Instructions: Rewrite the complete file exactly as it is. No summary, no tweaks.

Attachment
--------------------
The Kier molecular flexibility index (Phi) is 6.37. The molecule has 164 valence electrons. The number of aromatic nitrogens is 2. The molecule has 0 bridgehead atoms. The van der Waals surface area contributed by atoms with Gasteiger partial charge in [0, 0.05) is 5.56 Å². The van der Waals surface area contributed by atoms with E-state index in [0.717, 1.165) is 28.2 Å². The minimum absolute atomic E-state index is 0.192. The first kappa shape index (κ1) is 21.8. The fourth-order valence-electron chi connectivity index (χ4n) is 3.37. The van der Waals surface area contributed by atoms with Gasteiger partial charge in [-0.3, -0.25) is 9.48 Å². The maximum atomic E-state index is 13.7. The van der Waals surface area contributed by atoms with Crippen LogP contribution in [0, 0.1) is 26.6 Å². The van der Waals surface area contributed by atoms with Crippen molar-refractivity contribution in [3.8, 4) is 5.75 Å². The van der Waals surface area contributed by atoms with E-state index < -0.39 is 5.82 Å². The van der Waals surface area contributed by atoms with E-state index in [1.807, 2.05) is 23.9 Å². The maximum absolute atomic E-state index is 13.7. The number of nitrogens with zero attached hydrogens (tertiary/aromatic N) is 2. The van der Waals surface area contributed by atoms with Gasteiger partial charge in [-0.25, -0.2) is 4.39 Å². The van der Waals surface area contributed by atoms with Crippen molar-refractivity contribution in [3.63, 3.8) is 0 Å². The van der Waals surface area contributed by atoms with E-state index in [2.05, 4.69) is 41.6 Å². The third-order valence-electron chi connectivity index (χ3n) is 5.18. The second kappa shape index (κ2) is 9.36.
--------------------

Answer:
The Kier molecular flexibility index (Phi) is 6.37. The molecule has 164 valence electrons. The number of aromatic nitrogens is 2. The molecule has 0 bridgehead atoms. The van der Waals surface area contributed by atoms with Gasteiger partial charge in [0, 0.05) is 5.56 Å². The van der Waals surface area contributed by atoms with E-state index in [0.717, 1.165) is 28.2 Å². The minimum absolute atomic E-state index is 0.192. The first kappa shape index (κ1) is 21.8. The fourth-order valence-electron chi connectivity index (χ4n) is 3.37. The van der Waals surface area contributed by atoms with Gasteiger partial charge in [-0.3, -0.25) is 9.48 Å². The maximum atomic E-state index is 13.7. The van der Waals surface area contributed by atoms with Crippen LogP contribution in [0, 0.1) is 26.6 Å². The van der Waals surface area contributed by atoms with Crippen molar-refractivity contribution in [3.8, 4) is 5.75 Å². The van der Waals surface area contributed by atoms with E-state index < -0.39 is 5.82 Å². The van der Waals surface area contributed by atoms with E-state index in [1.807, 2.05) is 23.9 Å². The maximum absolute atomic E-state index is 13.7. The number of nitrogens with zero attached hydrogens (tertiary/aromatic N) is 2. The van der Waals surface area contributed by atoms with Gasteiger partial charge in [-0.25, -0.2) is 4.39 Å². The van der Waals surface area contributed by atoms with Crippen molar-refractivity contribution in [3.63, 3.8) is 0 Å². The van der Waals surface area contributed by atoms with E-state index in [2.05, 4.69) is 41.6 Å². The third-order valence-electron chi connectivity index (χ3n) is 5.18. The second kappa shape index (κ2) is 9.36.